Shorter trips to familiar places are manageable. Longer trips to far-flung and foreign locations are not so easy. One day we were home, surrounded by all that is familiar and before we knew it, a jet had dropped us into a place where our senses were having a hard time taking it all in.
Looking back, we remember the (mostly) thrill and (sometimes) difficult transitioning to a truly unfamiliar place. We accepted the challenge, knowing we’d be rewarded by the experiences we’d have, the sights we’d see, and the people we’d meet.
We knew there would be differences we’d face with a truly foreign journey, so we started the trip by easing in, accepting and using the resources available to us – rather than expecting/hoping/complaining about our having to make an adjustment to the unfamiliar.
For years of our travels, everyone around us spoke a foreign language we did not understand. People dressed differently, and we stood out in a crowd – always. In many places the streets were not just dirty – but strewn with trash. To travel well and happily, it helped to transcend those issues.
As we traveled, our accommodations varied greatly: a stay in a riad on a narrow lane in old Marrakesh, tent camping in parks across the U.S., a very small hotel room tucked under the top floor eaves in Cuzco, Peru.
Every place we stayed challenged us to be accepting of living in a new location and to look for all the wonders we would discover – temporary as they may be – in our new home.
It wasn’t just “putting up” with living in a variety of places. Quite often we were thrilled at the differences: the views from our windows, the walks we could take right outside our door, a comfortable bed, and, when we stayed at an inn or hotel, the great staff and lovely breakfasts.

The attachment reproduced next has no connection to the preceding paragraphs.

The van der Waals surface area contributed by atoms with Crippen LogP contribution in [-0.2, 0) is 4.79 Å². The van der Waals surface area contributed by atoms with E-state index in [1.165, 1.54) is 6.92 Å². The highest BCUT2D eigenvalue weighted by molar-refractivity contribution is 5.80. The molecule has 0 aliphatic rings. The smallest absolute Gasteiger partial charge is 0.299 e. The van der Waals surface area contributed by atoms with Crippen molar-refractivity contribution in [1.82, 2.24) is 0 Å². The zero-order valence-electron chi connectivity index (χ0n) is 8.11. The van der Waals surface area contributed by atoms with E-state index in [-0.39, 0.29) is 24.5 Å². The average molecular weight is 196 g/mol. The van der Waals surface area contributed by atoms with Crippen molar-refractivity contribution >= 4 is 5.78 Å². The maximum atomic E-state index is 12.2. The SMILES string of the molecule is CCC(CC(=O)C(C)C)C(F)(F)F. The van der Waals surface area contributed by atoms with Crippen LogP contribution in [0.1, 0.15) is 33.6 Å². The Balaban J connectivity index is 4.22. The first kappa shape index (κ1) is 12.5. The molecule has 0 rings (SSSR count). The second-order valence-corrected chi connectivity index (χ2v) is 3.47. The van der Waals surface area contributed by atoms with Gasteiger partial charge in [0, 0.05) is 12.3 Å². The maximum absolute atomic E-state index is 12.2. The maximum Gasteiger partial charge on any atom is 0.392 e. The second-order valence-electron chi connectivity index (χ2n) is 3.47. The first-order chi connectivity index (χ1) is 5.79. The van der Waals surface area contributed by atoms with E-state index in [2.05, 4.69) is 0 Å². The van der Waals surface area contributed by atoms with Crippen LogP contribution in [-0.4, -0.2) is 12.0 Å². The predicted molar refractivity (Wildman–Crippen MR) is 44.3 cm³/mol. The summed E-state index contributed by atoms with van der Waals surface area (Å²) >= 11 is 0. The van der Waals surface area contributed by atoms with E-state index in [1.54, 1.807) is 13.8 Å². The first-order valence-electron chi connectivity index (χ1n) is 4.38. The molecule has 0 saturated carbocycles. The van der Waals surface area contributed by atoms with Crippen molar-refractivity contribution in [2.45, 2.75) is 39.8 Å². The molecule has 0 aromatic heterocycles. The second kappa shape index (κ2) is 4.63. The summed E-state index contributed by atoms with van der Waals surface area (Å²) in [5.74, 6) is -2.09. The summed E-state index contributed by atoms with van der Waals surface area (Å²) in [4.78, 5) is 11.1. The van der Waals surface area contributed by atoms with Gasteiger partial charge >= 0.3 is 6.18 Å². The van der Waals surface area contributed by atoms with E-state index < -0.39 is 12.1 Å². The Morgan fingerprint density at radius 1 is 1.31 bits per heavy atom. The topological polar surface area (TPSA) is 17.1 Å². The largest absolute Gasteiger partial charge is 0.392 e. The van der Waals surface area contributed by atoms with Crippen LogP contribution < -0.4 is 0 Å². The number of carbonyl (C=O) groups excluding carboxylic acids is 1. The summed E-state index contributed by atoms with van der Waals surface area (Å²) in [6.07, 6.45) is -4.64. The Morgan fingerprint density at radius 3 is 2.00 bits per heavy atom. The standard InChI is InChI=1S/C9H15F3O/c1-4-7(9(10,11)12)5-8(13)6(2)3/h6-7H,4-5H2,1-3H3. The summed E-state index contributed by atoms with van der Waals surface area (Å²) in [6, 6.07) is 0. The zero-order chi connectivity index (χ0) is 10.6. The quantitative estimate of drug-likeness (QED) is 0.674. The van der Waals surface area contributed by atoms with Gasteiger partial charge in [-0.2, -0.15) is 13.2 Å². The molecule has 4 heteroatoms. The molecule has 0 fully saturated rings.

Food was a joy, but also a challenge, as we moved around the world. Dining in Hoi An, Vietnam was a culinary highlight for us and cost so little. Two of the best meals of our trip were at Maido and La Mar in Miraflores, Peru.
Still, there were so many other lovely new fruits we had only read about and never tried – and now we have – among them: dragonfruit, jackfruit, custard apple, and tamarillo,…
So many things we worried about never materialized. We never were treated with hostility, never robbed (though we did stop a pickpocket in Buenos Aires), never cheated on a bill.
Travel offered us an amazing opportunity to step outside our home and our surroundings into a new world. Acceptance allowed us to move forward to face what was not familiar.
She offered you durian!! Blaah. Custard apple is much nicer – one of my favourites. We always enjoy seeing the variety of food in a new country.
I tried to not smell the durian as I took a bite. Nah, the smell overpowered the taste. It didn’t work. One of my favorites was also custard apples. Very yummy.
You’ve perfectly said some of the things I’ve often thought about those who travel: those who accept (and even embrace) the cultural diversity and the very foreignness of places they visit and those who can’t or won’t. Where would the challenge, adventure and delight of travel to foreign countries be if not for the differences? 🙂 Sending you and Joe a hug and my heartfelt wishes for a happy and healthy 2020! Anita
A big hug to you, Anita, as you begin the new year. May your new year be filled with wondrous adventure, happiness and health. Here’s to 2020!
Thank you for your well-expressed and much needed message of acceptance as 2020 begins. Best wishes for a happy, healthy and fulfilling year.
Thanks, Joel! We celebrated New Years in the Osa Peninsula of Costa Rica with our 11 + 10 yr old grandsons as well as our son and daughter-in-law. It was a heart warming and simple celebration in a far away place. Could there be a better way to ring in a new year?